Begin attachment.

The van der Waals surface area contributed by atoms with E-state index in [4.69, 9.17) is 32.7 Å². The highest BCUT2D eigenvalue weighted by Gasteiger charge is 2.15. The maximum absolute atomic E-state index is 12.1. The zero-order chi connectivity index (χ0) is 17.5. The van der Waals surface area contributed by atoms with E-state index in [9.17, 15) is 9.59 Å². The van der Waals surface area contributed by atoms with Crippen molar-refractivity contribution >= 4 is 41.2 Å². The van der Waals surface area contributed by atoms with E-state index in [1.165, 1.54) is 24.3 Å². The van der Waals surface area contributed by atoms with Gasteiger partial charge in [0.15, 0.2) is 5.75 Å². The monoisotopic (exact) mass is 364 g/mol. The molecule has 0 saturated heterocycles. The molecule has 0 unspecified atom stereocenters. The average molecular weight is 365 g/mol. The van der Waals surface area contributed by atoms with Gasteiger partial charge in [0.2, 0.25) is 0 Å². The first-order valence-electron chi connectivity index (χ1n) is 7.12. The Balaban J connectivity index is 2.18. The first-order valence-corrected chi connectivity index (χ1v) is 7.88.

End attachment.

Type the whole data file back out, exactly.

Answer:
The van der Waals surface area contributed by atoms with E-state index in [4.69, 9.17) is 32.7 Å². The highest BCUT2D eigenvalue weighted by Gasteiger charge is 2.15. The maximum absolute atomic E-state index is 12.1. The zero-order chi connectivity index (χ0) is 17.5. The van der Waals surface area contributed by atoms with E-state index in [9.17, 15) is 9.59 Å². The van der Waals surface area contributed by atoms with Crippen molar-refractivity contribution >= 4 is 41.2 Å². The van der Waals surface area contributed by atoms with E-state index in [1.165, 1.54) is 24.3 Å². The van der Waals surface area contributed by atoms with Gasteiger partial charge in [0.15, 0.2) is 5.75 Å². The monoisotopic (exact) mass is 364 g/mol. The molecule has 0 saturated heterocycles. The molecule has 0 unspecified atom stereocenters. The average molecular weight is 365 g/mol. The van der Waals surface area contributed by atoms with Gasteiger partial charge in [0.2, 0.25) is 0 Å². The first-order valence-electron chi connectivity index (χ1n) is 7.12. The Balaban J connectivity index is 2.18. The first-order valence-corrected chi connectivity index (χ1v) is 7.88.